Reaction cultures take the following steps to take their performance to astronomical heights and to separate themselves from their competition.

They ignore precision

Ignore

Keep the strategy building process simple. Cut the time to develop the strategy in half to make room for more attention to implementation.
Get your general direction right. Be ok with “heading west”.
My rule of thumb: spend 20% if the time available on the plan and 80% on implementation — who does what by when to make the plan come to life.

My success as an executive leader has been to minimize the traditional planning approach. I built an alternative approach — the strategic game plan — that I road tested in the real world for many years.
The essence of it is: dumb down the strategy building process, get the plan “just about right” and focus on execution in a world where the unexpected rules.

They focus on the few

My experience has shown that the fewer the number of things focused on the better the results. We are simply disastrous at trying to do too many things simultaneously.

Reaction cultures are great at getting to the real GUT issues they are facing; they don’t try and boil the ocean.
They declare three critical issues that must be addressed to survive and they focus on them to the exclusion of other things that could be done.
They understand that trying to accomplish 10 or 20 objectives well is impossible and that all energy must be concentrated on the critical few priorities.

They plan to execute

To react, you must be focussed on HOW the strategy is to be achieved — execution is real time, which is where you have to be in order to respond to unforeseen events.

Reaction leaders drill down on how their strategic game plan is to be implemented. The implementation plan is developed in minute detail; action plan accountabilities and specific timeframes to deliver results are delighted to members of the planning team.
Reaction cultures shift the emphasis from planning direction to planning execution activity with excruciating precision.

They pour their hearts into Execute!

Execute

Bear down on getting results however you can. It doesn’t have to be elegant as long as you’re getting stuff done.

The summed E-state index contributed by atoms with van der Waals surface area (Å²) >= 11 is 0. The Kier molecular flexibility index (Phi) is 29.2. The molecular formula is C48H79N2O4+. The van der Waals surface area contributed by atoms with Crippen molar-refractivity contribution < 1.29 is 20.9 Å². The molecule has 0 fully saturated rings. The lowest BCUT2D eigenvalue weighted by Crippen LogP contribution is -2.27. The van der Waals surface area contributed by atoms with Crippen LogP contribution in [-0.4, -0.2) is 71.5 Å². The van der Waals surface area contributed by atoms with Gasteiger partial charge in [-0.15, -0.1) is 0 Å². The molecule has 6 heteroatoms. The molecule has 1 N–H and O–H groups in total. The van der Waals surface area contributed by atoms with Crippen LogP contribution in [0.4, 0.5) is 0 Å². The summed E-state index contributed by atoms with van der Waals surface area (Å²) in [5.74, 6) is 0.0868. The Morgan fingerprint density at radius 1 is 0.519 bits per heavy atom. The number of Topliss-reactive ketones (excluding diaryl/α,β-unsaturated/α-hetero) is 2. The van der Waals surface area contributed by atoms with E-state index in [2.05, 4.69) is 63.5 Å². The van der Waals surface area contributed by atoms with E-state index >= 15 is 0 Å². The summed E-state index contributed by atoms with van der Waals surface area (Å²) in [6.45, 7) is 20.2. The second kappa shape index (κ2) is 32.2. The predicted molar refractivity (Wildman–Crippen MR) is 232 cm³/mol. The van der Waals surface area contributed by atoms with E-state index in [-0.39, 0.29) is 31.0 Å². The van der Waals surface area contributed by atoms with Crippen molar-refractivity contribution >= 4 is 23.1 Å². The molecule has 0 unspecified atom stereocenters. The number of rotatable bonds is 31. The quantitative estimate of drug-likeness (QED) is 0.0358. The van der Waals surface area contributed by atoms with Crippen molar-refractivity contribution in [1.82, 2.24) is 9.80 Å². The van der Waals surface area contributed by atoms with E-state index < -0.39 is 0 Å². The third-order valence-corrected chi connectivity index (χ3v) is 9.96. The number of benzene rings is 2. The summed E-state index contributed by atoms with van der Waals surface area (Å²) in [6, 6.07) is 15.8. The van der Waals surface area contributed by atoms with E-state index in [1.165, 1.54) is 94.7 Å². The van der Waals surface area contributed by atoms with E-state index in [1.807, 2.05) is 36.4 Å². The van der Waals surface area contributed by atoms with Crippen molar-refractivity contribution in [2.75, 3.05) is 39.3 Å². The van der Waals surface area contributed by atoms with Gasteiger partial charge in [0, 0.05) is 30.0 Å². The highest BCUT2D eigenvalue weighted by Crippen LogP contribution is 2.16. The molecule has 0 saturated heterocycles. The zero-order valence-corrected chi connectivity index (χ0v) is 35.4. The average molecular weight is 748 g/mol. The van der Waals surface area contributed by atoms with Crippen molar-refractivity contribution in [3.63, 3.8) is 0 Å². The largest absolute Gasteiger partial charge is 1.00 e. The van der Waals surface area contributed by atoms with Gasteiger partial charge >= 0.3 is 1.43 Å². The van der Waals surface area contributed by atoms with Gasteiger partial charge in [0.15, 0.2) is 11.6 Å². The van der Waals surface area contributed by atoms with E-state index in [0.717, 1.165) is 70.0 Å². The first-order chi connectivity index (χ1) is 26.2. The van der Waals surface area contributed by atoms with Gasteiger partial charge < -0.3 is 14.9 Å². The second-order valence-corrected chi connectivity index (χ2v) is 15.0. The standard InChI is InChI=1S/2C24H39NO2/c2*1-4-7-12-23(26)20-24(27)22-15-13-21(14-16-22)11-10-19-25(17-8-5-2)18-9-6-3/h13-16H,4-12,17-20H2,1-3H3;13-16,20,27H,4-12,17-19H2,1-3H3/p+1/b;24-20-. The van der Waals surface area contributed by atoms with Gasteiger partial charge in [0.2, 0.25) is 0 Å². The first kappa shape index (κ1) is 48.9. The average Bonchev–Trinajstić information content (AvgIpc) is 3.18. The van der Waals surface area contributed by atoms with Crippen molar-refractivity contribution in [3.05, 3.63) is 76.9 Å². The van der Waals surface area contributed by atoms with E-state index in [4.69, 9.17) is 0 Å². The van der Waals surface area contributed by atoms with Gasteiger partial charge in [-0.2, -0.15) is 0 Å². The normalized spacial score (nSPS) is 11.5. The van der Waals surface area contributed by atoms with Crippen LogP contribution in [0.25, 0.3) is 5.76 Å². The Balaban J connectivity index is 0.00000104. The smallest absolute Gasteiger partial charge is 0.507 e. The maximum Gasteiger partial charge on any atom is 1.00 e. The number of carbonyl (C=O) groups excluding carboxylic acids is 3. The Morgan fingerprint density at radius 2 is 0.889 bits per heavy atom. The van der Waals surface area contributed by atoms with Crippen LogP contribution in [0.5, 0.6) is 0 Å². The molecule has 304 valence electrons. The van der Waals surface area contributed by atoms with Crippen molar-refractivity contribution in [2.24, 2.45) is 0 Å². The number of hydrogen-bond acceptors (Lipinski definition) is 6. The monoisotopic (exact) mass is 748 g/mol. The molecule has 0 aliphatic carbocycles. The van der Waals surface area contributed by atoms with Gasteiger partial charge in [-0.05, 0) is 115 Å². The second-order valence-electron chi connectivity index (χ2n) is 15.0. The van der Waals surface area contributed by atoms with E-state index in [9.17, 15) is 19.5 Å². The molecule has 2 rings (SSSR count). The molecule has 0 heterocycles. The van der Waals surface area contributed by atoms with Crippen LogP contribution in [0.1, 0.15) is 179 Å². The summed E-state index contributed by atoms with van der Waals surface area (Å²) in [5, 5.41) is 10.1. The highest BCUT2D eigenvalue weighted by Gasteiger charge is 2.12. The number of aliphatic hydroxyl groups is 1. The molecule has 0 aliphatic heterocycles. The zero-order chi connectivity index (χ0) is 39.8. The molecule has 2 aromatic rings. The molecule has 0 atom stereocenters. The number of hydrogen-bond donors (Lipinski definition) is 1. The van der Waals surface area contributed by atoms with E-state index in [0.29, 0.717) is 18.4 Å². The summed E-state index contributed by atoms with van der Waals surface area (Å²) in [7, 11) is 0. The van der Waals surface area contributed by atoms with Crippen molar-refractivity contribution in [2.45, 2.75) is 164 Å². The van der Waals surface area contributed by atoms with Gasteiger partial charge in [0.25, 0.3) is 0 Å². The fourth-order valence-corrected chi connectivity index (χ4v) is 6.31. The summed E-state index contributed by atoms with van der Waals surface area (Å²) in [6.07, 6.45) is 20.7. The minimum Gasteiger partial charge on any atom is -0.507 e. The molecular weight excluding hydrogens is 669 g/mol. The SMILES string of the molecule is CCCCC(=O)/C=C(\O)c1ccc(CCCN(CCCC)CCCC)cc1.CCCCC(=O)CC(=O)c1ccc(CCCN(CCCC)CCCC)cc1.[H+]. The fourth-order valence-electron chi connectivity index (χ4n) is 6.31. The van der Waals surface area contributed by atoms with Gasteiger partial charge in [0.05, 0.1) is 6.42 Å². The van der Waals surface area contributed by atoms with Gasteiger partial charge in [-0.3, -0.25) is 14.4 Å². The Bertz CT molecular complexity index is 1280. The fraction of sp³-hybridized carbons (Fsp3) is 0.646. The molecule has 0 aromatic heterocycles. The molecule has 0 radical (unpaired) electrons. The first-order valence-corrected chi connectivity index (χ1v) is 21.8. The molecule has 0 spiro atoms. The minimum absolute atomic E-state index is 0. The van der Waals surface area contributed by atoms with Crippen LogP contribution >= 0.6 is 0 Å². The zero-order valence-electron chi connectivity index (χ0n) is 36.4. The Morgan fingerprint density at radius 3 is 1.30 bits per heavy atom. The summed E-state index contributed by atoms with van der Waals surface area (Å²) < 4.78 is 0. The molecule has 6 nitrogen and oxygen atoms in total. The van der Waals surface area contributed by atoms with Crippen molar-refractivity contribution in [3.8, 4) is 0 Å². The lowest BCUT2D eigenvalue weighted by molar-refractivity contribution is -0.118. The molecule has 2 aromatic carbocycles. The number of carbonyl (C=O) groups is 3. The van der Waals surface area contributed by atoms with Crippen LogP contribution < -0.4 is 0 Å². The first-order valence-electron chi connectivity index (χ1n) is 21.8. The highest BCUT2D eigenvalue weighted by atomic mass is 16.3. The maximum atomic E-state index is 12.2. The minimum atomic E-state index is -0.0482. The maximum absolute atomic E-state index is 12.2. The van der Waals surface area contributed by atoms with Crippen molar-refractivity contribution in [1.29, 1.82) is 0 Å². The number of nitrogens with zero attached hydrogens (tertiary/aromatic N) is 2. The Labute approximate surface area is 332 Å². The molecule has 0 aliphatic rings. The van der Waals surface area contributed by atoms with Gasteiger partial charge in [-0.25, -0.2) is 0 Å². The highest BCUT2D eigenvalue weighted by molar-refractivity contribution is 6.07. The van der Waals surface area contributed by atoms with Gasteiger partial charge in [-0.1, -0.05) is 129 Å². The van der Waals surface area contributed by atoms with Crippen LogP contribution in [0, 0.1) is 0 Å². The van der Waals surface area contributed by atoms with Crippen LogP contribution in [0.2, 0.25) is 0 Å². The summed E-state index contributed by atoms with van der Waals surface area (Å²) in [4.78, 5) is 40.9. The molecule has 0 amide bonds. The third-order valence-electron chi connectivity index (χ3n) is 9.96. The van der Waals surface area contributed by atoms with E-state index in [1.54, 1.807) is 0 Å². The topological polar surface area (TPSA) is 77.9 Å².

Reaction cultures concentrate on making sure everyone in the organization clearly understands what they have to do to support the execution plan; people doing their own thing is a nonstarter.

And they measure the hell out of the execution plan. Generally results are tracked monthly to ensure they have the capability to react in real time if results fall below what was expected.

They learn on the run

To successfully react to unforeseen external forces requires that organizations learn what works and what doesn’t.

Amazing cultures are hyper-fastidious over the results monitoring process that examines results vs expectations. They rely on actual performance to decide what action should be reinforced (because it’s working) and what should be stopped (because it’s not working).

Learning from doing is a critical attribute of cultures that can weave their way through storm force winds.

The learning-on-the-run process in a nutshell:
— define the top 3 - 5 critical performance indicators to measure.
— track results
— focus on performance that is under achieving
— learn what caused the shortfall in results
— develop an action plan to close the gap
— tweak the plan and move forward
— keep the feet moving!

Incomparable cultures have a “reasonable” plan based on traditional methodology, but their success is they react to unexpected change better than anyone else.

Cheers,
Roy

Check out my BE DiFFERENT or be dead Book Series

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  • Posted 2.4.19 at 03:07 am by Roy Osing